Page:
In the same action his Chinese troops, mindlessly following orders of their officer, charged into Japanese machine guns and were mowed down at a range of 25 yards. Their avoidable casualties were 48 dead and 200 wounded. By contrast, Lutken’s men avoided pitched battles, fought a hit-and-run war, blew up bridges, set up ambushes and disappeared into the jungle before the enemy could react. Diseases—dysentery, malaria, typhus and smallpox—were rampant. Forced to be a medic, Lutken pulled a rotten tooth and sucked out the venom from a snakebite. His other formidable opponents were the jungle, monsoons, raging rivers and earthquakes, as well as leeches, mosquitoes, lice, fleas, rats, unruly elephants and man-eating tigers. To relieve the tension, his Kachins stuffed a dead tiger and put it in his lean-to. When he saw it and thought it was real, he “scrambled back out of that hut in a big fat hurry.”
When he managed to kill a buffalo from an abandoned village and wanted to fly the precious meat back to his base, the pilot wasn’t sure he could lift the extra 800 pounds off the ground. Lutken held the bloody haunch out of the open door and onto the wing strut so he could drop it if the pilot signaled that he couldn’t take off. Blowing up bridges in Burma was very like the demolition work on the notorious River Kwai in Thailand: “The main line supplying the Japanese was a meter gauge railroad track running north and south. It extended from Rangoon up to Myitkyina. From our position at Nadawng, in late August of ’44, we began blowing up that railroad at intervals. The standard procedure was to scout out a bridge in daylight, see how many piers were under it and figure out the best place to plant the charges.” Like Frederic Henry in Hemingway’s A Farewell to Arms, Lutken also paddled a dugout canoe for 20 miles all through the night and part of the next day until he finally got to the end of a lake. He’d been isolated in the jungle for a very long time and headquarters heard that, like Kurtz in Conrad’s Heart of Darkness, he “had gone mad, gone native, didn’t even talk English.”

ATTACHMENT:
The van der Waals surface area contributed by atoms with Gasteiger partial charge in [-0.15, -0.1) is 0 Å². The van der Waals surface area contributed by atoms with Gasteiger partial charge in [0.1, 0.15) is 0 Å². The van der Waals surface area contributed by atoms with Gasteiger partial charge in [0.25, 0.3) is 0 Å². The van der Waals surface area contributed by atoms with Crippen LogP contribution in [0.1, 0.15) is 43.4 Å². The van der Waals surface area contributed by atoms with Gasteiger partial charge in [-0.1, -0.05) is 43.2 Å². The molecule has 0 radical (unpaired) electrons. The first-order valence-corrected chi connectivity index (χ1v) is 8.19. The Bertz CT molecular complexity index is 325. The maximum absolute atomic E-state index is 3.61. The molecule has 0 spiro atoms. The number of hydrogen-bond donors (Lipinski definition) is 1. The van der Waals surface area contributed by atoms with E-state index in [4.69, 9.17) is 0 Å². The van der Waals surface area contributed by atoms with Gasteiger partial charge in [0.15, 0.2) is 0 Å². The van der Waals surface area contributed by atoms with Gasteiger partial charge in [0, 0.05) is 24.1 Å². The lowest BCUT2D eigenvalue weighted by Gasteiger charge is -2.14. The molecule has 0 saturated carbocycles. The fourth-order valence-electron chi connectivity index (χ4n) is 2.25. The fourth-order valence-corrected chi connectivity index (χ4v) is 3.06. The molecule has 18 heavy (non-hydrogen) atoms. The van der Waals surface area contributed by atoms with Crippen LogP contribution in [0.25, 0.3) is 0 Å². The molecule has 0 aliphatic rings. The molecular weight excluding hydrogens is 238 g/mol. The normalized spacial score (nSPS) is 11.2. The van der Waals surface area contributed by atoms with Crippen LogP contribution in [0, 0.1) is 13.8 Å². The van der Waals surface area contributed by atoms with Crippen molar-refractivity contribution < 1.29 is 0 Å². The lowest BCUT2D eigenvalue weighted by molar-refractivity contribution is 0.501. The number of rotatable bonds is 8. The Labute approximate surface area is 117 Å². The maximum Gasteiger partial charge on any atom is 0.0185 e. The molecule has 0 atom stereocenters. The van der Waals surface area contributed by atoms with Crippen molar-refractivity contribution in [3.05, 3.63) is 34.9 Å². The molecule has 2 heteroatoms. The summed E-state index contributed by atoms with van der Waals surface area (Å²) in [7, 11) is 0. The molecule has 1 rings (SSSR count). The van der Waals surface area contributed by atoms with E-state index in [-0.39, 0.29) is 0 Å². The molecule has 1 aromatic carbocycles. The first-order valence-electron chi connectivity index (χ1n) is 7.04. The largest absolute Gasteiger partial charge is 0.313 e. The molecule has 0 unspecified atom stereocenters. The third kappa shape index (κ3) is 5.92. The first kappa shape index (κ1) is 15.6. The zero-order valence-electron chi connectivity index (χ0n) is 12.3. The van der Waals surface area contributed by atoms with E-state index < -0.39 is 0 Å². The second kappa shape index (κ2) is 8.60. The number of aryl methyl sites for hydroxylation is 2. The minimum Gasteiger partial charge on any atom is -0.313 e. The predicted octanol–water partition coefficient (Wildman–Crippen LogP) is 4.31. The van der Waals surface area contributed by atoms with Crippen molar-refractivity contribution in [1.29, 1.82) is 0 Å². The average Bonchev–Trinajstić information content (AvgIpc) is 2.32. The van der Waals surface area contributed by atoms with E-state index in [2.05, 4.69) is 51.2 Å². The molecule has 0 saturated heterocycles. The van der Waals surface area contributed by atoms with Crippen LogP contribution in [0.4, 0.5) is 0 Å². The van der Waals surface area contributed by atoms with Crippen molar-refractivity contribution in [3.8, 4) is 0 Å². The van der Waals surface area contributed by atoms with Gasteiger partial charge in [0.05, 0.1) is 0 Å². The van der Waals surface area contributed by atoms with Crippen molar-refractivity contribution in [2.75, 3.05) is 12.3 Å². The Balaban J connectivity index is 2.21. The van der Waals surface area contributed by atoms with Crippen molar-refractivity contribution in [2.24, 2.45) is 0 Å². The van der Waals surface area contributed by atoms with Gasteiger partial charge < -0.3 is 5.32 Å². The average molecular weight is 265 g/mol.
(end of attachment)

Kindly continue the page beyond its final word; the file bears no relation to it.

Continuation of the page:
In one of their bloody attacks, “the Japanese at the nearby campsite came out like they were coming out of a hornet’s nest, barreling out onto the track. There were probably close to a dozen in that particular spot, serving as an outpost to defend against people like us. Too bad for them, because our folks were there in a bunch and mopped up on them very quickly.” As he moved south in the summer of 1944 the Allies under General William Slim, who began as a private and rose through the ranks, broke the back of the Japanese army in Burma. The enemy had invaded the country with 325,000 troops and were reduced to 100,000 before their final retreat. At the end of the war Lutken’s men had “killed something over 5,000 Japanese and lost 328 Kachins and 20 some-odd Americans. That’s the way guerrilla warfare works. You kill them, but when they get to where they can kill you, you leave.”
Lutken had walked about 4,000 miles through the jungles of northern Burma. A natural leader, tough and resourceful, he bravely continued to fight even when wounded and seriously ill. Lutken didn’t have the same glamour and fame as Orde Wingate, who led the Chindits in Burma, but he survived the war and left a valuable record of his campaigns.
Jeffrey Meyers followed Orwell’s footsteps in Burma in 2000. His book on his novelist-friend James Salter will be out in the spring of 2024. His book Parallel Lives, from Freud and Mann to Arbus and Plath, will also be published, in 2025, by Louisiana State University Press.